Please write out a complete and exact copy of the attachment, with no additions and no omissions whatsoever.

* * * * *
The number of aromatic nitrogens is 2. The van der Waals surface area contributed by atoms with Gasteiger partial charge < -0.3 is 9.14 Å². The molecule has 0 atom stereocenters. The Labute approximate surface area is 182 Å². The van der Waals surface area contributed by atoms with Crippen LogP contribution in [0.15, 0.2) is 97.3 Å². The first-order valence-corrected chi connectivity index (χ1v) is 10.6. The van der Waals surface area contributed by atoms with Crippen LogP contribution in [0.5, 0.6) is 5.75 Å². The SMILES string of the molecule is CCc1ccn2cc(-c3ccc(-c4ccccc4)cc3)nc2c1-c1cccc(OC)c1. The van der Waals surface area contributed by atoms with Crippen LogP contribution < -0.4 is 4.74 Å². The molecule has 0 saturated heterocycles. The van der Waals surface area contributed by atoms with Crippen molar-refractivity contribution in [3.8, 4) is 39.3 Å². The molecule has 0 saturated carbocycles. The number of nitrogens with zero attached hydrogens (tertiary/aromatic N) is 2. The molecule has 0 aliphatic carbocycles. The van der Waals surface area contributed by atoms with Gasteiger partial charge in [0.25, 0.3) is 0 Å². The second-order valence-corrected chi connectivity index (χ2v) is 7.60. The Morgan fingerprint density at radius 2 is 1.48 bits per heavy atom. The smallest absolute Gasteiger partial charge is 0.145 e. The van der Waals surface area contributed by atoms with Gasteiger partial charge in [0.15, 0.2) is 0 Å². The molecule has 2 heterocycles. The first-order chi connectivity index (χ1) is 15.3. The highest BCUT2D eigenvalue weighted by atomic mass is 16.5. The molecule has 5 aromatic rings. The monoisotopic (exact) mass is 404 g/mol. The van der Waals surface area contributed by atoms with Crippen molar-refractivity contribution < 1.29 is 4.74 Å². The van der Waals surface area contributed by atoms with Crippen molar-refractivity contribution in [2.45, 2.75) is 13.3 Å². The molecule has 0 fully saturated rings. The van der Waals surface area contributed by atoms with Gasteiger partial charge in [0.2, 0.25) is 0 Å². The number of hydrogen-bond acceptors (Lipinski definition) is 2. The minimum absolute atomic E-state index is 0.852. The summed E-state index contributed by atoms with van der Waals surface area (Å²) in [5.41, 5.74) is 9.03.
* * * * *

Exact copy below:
The number of aromatic nitrogens is 2. The van der Waals surface area contributed by atoms with Gasteiger partial charge < -0.3 is 9.14 Å². The molecule has 0 atom stereocenters. The Labute approximate surface area is 182 Å². The van der Waals surface area contributed by atoms with Crippen LogP contribution in [0.15, 0.2) is 97.3 Å². The first-order valence-corrected chi connectivity index (χ1v) is 10.6. The van der Waals surface area contributed by atoms with Crippen LogP contribution in [0.5, 0.6) is 5.75 Å². The SMILES string of the molecule is CCc1ccn2cc(-c3ccc(-c4ccccc4)cc3)nc2c1-c1cccc(OC)c1. The van der Waals surface area contributed by atoms with Crippen LogP contribution < -0.4 is 4.74 Å². The molecule has 0 saturated heterocycles. The van der Waals surface area contributed by atoms with Crippen molar-refractivity contribution in [3.8, 4) is 39.3 Å². The molecule has 0 saturated carbocycles. The number of nitrogens with zero attached hydrogens (tertiary/aromatic N) is 2. The molecule has 0 aliphatic carbocycles. The van der Waals surface area contributed by atoms with Gasteiger partial charge in [0.25, 0.3) is 0 Å². The second-order valence-corrected chi connectivity index (χ2v) is 7.60. The Morgan fingerprint density at radius 2 is 1.48 bits per heavy atom. The smallest absolute Gasteiger partial charge is 0.145 e. The van der Waals surface area contributed by atoms with Gasteiger partial charge in [0.15, 0.2) is 0 Å². The molecule has 2 heterocycles. The first-order chi connectivity index (χ1) is 15.3. The highest BCUT2D eigenvalue weighted by atomic mass is 16.5. The molecule has 5 aromatic rings. The monoisotopic (exact) mass is 404 g/mol. The van der Waals surface area contributed by atoms with Crippen molar-refractivity contribution < 1.29 is 4.74 Å². The van der Waals surface area contributed by atoms with Crippen molar-refractivity contribution in [2.45, 2.75) is 13.3 Å². The molecule has 0 fully saturated rings. The van der Waals surface area contributed by atoms with Gasteiger partial charge in [0.2, 0.25) is 0 Å². The number of hydrogen-bond acceptors (Lipinski definition) is 2. The minimum absolute atomic E-state index is 0.852. The summed E-state index contributed by atoms with van der Waals surface area (Å²) in [5.41, 5.74) is 9.03.